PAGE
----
Letter Re: Swords and Bows for that Dreaded Multigenerational Scenario

Hello James, In Sid Near Niagara’s posting he makes many helpful tips about archery. He also touches on the potential to have an arrow embed itself in your supporting arm, but states he has not seen this. A very avid hunter friend of mine had a carbon fiber arrow that disintegrated into his arm. He spent 6 hrs in the operating room removing all the fiber shards and lost some mobility in his wrist. Fortunately this was not permanent and he has regained most all movement. He strongly regrets not having on an arm guard, and mentioned that he now …




Letter Re: Swords and Bows for that Dreaded Multigenerational Scenario

Jim, With regards to the mentioned topic, I am surprised no one has mentioned axes, or better yet, tomahawks. I recently purchased one from American Tomahawk Company. The model I purchased was designed by Ernest Emerson (CQC-T) and is a wonderful tool. I have used it to clear brush, pry boards, dig holes, and have thrown it without damage. Our forces in Iraq and the ‘stan are using it today with great success, and even some of our law enforcement officers carry them. Thousands of Native American Indians couldn’t be wrong for using the tomahawk. Early Americans fighting during the …




Letter Re: Swords and Bows for that Dreaded Multigenerational Scenario

Jim: Some corrections and additional points regarding swords, crossbows, leaf springs, etc. 1) The Japanese do not have a monopoly on “cutting” swords; most European swords before c. 1500 (and even after this point) were quite capable of serous shearing blows. See Ewert Oakeshott’s “Sword in the Age of Chivalry” and “Records of the Medieval Sword” for more details. 2) An “epee” or “foil” is utterly useless as a weapon, being for sporting use only. The rapier (which is what the epee/foil is based loosely on) is somewhat useful, but is a somewhat degenerate sword style, introduced after swords were …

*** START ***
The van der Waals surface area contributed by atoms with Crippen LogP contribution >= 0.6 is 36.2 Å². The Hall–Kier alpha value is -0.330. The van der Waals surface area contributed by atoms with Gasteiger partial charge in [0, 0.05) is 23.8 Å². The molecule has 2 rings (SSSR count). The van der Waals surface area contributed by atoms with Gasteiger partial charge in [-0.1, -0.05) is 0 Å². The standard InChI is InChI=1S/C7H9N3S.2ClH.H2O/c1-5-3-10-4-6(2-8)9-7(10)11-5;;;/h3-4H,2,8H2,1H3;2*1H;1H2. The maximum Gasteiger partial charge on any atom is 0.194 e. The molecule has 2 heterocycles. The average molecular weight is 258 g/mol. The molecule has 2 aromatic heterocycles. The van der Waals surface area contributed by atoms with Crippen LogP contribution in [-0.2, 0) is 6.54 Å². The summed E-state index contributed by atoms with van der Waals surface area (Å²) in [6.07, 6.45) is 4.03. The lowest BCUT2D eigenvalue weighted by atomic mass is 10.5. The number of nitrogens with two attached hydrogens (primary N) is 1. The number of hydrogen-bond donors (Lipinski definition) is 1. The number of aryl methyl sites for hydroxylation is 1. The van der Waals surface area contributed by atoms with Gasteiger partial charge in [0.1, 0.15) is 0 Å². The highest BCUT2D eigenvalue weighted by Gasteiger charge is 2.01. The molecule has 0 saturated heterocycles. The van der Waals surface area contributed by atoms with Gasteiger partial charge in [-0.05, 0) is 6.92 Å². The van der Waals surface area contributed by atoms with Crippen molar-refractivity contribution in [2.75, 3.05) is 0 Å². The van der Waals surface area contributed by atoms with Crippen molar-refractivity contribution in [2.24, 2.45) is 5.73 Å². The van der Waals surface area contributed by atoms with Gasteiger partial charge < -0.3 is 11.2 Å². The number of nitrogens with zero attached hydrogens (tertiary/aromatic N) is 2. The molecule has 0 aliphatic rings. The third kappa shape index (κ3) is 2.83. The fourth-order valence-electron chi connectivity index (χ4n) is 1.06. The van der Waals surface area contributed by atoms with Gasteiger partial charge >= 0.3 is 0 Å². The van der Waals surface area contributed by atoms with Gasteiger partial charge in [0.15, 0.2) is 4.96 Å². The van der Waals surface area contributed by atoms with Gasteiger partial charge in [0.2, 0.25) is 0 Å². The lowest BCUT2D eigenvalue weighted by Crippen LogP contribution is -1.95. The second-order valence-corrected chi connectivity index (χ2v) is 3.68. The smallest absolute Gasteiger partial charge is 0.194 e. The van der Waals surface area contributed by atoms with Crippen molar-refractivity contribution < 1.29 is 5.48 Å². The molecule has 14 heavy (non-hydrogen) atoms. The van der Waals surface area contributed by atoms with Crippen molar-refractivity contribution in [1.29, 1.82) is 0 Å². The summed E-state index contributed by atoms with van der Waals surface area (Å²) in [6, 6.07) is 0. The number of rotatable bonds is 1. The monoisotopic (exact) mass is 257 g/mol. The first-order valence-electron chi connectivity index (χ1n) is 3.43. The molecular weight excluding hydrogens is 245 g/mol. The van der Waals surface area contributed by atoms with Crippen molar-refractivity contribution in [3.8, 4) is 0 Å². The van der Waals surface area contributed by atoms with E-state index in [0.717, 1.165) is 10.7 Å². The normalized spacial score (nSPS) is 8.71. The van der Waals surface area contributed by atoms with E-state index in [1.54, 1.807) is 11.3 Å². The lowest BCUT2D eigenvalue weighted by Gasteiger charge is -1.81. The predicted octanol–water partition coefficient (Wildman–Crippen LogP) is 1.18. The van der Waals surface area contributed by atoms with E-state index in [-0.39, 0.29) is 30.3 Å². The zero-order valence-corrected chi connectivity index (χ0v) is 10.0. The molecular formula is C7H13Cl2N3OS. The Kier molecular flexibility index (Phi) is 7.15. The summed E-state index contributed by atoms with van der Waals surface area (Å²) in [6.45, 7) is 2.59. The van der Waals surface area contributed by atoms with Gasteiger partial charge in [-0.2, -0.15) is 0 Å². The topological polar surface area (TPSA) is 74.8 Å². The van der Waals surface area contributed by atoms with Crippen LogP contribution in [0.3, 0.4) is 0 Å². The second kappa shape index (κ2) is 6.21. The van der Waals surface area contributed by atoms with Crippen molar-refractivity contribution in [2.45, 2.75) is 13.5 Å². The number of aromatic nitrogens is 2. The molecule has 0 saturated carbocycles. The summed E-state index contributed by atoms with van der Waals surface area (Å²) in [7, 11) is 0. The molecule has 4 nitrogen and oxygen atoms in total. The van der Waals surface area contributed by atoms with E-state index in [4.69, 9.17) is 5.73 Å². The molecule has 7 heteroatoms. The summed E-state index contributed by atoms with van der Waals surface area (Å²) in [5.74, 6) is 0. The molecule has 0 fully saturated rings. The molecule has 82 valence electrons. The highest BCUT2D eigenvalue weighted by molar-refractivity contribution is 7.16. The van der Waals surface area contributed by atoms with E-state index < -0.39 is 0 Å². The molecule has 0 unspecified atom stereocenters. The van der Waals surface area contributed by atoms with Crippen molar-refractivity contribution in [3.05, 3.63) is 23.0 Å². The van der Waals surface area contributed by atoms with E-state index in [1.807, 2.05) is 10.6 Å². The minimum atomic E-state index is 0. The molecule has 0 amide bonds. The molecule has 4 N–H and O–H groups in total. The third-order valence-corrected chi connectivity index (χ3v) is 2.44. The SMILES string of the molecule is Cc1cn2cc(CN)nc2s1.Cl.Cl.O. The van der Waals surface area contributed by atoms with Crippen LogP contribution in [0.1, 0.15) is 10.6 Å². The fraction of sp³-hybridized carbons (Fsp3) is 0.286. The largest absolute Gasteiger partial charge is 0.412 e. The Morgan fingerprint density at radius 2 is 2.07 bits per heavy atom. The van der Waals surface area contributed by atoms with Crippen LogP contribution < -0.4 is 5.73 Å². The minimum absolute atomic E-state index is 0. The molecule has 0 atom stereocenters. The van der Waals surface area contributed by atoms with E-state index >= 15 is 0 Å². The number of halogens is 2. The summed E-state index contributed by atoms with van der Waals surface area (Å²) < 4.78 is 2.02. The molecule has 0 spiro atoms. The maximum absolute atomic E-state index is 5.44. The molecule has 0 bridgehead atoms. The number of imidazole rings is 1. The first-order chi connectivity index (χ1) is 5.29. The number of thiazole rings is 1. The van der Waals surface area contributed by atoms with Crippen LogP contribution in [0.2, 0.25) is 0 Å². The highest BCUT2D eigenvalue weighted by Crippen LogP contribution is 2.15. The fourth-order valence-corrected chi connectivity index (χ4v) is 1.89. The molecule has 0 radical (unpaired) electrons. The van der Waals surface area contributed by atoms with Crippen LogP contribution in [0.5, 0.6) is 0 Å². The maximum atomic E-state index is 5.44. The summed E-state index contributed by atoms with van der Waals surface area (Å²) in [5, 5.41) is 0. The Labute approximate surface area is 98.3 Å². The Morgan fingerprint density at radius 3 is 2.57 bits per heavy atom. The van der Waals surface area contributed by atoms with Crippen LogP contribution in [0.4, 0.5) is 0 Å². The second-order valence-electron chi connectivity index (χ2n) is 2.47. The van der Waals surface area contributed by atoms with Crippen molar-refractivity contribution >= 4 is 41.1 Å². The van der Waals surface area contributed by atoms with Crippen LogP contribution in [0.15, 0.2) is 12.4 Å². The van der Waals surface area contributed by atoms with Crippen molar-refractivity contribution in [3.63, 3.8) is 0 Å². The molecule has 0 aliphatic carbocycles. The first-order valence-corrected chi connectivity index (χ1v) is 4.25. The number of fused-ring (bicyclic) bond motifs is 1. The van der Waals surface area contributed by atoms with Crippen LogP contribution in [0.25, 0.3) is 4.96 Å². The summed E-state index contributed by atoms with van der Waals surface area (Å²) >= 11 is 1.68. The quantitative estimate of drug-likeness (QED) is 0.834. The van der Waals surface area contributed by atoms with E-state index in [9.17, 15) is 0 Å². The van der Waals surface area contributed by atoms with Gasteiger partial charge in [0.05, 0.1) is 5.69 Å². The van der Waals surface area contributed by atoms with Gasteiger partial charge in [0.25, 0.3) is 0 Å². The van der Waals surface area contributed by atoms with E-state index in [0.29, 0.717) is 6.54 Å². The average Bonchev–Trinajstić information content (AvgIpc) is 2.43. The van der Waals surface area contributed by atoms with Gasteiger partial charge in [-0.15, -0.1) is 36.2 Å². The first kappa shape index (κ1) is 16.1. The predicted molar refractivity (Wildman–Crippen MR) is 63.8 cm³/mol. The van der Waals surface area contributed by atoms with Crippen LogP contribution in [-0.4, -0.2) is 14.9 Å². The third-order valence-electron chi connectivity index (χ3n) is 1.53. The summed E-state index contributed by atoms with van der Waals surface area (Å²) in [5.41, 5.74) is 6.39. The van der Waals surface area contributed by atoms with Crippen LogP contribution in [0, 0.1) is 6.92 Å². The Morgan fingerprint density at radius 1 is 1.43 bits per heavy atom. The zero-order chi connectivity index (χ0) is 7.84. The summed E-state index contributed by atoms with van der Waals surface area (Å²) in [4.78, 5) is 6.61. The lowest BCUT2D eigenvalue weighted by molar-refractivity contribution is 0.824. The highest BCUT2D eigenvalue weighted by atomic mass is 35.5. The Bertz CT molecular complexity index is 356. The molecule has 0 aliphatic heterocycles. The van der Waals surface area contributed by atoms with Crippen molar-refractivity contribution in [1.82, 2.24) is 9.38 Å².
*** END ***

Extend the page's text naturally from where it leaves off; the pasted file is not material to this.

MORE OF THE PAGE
Letter Re: Swords and Bows for that Dreaded Multigenerational Scenario

James: In a multigenerational TEOTWAWKI, consider having a good set of swords (and crossbows). Unlike ammo which may only last 50 years, a good sword will last hundreds. You can choose a Japanese style cutting sword, an epee or foil style piercing sword or a hacking style great sword. All other swords are some variation and combination of these types. A great sword for hacking will take the most abuse but be the heaviest. You should have great arm strength for this. A European style fencing stabbing sword requires speed over strength. If you are a wiry and fast but …




Letter Re: Do It Yourself Meat Preservation Methods

Jim, Have there been any writings different methods of preserving meats, such as canning, drying, smoking or any other methods? I was going to try canning. Is that what you’d recommend? Any other instructions on safe methods? Thanks, – Greg in Michigan JWR Replies: The topic has been briefly discussed in SurvivalBlog, but we ought to encourage more extensive discussion. The Memsahib and I have made lots of jerky over the years, but have never tried canning meats. Canning meat makes sense for a fixed location retreat. But for “Get out of Dodge” use, jerky is preferable. (Less weight and …




Letter Re: Stocking Up on Stanley Knife and Saw Blades

Dear Mr Rawles, Congratulations on a great blog, which I have just discovered. I am in the U.K. and am probably one of the few people here who has a copy of “Patriots”… a great read. Two things it may be worth mentioning to your readers: I haven’t seen mentioned before the importance of stocking up with small tool consumables — I am thinking of Stanley knife blades, “Olfa” type snap off blades, hacksaw blades and especially jeweler’s/gunsmith’s saw blades (who will want to make their own 3/0 saw blades WTSHTF?). You might also note the importance of keeping the …




Getting Out of Dodge Convoy Operations, by Seand406

Introduction One of the greatest areas of risk for many of the regular readers of SurvivalBlog will come about while taking our exfiltration routes from current locations to safe areas/hidey holes following a TEOTWAWKI situation. While this topic has come about to some extent in previous postings, (and covered to great extent in the novel, “Patriots”.) I feel that a greater discussion is called for in regard to the seriousness of this event for group travel preparations. The following information is based upon a year-long stint in Afghanistan throughout which my three-man team conducted daily un-armored convoy patrol/recon operations while …